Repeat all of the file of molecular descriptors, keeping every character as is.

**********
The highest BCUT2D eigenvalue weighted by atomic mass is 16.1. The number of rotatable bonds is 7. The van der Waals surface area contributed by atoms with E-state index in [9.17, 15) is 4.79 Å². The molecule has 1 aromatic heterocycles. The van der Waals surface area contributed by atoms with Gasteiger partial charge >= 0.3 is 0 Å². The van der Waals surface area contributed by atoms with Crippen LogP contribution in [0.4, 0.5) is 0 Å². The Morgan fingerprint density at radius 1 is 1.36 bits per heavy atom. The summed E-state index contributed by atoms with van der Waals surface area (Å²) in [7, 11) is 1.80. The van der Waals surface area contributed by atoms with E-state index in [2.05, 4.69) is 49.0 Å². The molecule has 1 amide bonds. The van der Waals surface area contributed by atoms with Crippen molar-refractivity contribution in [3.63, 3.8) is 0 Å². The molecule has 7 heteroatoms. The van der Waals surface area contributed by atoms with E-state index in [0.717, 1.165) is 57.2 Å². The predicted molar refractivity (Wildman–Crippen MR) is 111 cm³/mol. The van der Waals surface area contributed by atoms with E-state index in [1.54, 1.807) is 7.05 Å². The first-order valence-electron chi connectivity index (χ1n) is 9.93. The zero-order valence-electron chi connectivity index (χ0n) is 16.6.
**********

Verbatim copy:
The highest BCUT2D eigenvalue weighted by atomic mass is 16.1. The number of rotatable bonds is 7. The van der Waals surface area contributed by atoms with E-state index in [9.17, 15) is 4.79 Å². The molecule has 1 aromatic heterocycles. The van der Waals surface area contributed by atoms with Gasteiger partial charge >= 0.3 is 0 Å². The van der Waals surface area contributed by atoms with Crippen LogP contribution in [0.4, 0.5) is 0 Å². The Morgan fingerprint density at radius 1 is 1.36 bits per heavy atom. The summed E-state index contributed by atoms with van der Waals surface area (Å²) in [7, 11) is 1.80. The van der Waals surface area contributed by atoms with E-state index in [2.05, 4.69) is 49.0 Å². The molecule has 1 amide bonds. The van der Waals surface area contributed by atoms with Crippen molar-refractivity contribution in [3.63, 3.8) is 0 Å². The molecule has 7 heteroatoms. The van der Waals surface area contributed by atoms with E-state index in [0.717, 1.165) is 57.2 Å². The predicted molar refractivity (Wildman–Crippen MR) is 111 cm³/mol. The van der Waals surface area contributed by atoms with E-state index in [1.54, 1.807) is 7.05 Å². The first-order valence-electron chi connectivity index (χ1n) is 9.93. The zero-order valence-electron chi connectivity index (χ0n) is 16.6.